Like chemotherapy, radiation therapy damages normal cells as wells as cancer cells, although most normal cells are able to recover from the effects of radiation and function properly thereafter. Radiation therapy’s goal is to damage as many cancer cells as possible, while limiting harm to adjoining healthy tissue.

This treatment can be used with practically every type of solid tumor, including cancer of the brain, breast, cervix, larynx, lung, pancreas, prostate, skin, stomach and uterus, as well as soft tissue sarcomas. Some forms of lymphoma may also be treated with radiation therapy. There are associated side effects that arise from radiation, which may be either temporary or permanent. Radiation and chemotherapy may be given together or one after another.

Transarterial Chemoembolization (TACE)

Transarterial chemoembolization (TACE) is performed by inserting a tiny catheter into the artery in the groin or arm and then positioning the catheter in the liver artery feeding the liver tumor. Special embolization beads coated with chemotherapy drugs are delivered directly to the tumor, and the chemotherapy agent is slowly released from the beads, to destroy the tumor over a period of time.

With this technique, the chemotherapy targets the tumor while sparing the patient from the typical side effects of traditional chemotherapy applied to the entire body.

TACE therapy can be used to treat primary liver cancer or metastatic liver tumors, with the goal of extending survival, relieving pain and alleviating symptoms. TACE can also be used to down-stage patients or as a bridge to transplant in patients who are candidates for liver transplantation. The TACE procedure can be performed multiple times to achieve the desired response in the tumor.

Radioembolization/Yttrium-90 (Y-90) Selective Internal Radiation Therapy

This unique interventional radiology treatment, performed on an outpatient basis, combines the radioactive isotope Y-90 into microspheres (small beads about the width of five red blood cells) that deliver radiation directly to a tumor, providing a treatment that doesn't harm healthy cells.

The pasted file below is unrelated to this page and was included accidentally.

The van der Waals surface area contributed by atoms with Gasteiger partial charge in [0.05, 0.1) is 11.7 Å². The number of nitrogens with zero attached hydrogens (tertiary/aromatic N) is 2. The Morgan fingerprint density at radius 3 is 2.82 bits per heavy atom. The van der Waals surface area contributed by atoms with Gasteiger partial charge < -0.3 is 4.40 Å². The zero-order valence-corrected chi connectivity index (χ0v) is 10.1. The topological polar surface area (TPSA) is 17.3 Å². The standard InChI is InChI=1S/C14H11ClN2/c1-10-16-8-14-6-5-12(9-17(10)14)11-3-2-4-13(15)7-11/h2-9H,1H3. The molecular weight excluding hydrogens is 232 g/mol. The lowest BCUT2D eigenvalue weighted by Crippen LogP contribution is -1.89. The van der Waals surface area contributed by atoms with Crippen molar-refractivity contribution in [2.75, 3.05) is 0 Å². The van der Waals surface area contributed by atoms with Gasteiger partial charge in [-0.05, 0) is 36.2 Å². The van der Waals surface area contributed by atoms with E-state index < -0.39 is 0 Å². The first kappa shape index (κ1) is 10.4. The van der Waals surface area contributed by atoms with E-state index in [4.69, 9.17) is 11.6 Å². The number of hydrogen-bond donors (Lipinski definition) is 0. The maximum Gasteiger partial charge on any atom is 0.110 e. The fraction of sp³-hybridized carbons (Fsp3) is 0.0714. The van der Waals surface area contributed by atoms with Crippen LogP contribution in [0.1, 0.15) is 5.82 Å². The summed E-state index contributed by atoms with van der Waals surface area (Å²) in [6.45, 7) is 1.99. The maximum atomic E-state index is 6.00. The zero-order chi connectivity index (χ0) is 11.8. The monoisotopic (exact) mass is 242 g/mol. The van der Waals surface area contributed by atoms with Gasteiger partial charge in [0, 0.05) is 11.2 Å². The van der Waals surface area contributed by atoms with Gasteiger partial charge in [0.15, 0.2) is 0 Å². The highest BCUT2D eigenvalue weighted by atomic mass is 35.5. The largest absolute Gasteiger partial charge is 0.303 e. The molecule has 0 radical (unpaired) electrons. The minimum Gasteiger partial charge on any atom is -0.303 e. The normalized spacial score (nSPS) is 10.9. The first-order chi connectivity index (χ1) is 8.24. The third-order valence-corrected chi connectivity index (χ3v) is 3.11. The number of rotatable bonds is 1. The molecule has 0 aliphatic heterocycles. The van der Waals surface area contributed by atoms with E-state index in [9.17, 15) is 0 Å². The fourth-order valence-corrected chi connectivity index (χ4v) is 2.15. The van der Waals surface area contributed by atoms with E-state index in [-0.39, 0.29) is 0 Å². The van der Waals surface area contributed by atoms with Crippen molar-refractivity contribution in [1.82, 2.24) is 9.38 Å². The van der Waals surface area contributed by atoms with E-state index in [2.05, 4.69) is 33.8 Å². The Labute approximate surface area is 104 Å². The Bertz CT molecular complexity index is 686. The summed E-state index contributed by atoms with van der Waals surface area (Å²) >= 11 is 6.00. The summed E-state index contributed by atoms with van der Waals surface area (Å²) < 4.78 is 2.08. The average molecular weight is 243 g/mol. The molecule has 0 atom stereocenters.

A tiny catheter is inserted into the artery in the groin or arm, then positioned in the liver artery supplying the liver tumor. Tiny particles infused with radiation are released into the tumor. A tumoricidal dose of radiation is delivered directly to the liver tumor with minimal radiation to the adjacent healthy liver. The radiation in the particle gradually disappears.

The goal of therapy is to decrease tumor size and prevent growth. If the tumor shrinks enough, patients may be re-considered for surgery or liver transplantation.

Other Treatment Methods

Immunotherapy is a treatment that attempts to use immune mechanisms against tumors. Immunotherapy may be useful for diseases such as melanoma, kidney cancer, lymphoma and myeloma.

Hormonal suppression involves blocking certain hormones to inhibit the growth of some cancers. Estrogen and testosterone are hormones commonly suppressed in this treatment. Hormone therapy is commonly used for breast and prostate cancer.

Targeted therapies for lung cancer offer alternative to chemotherapy.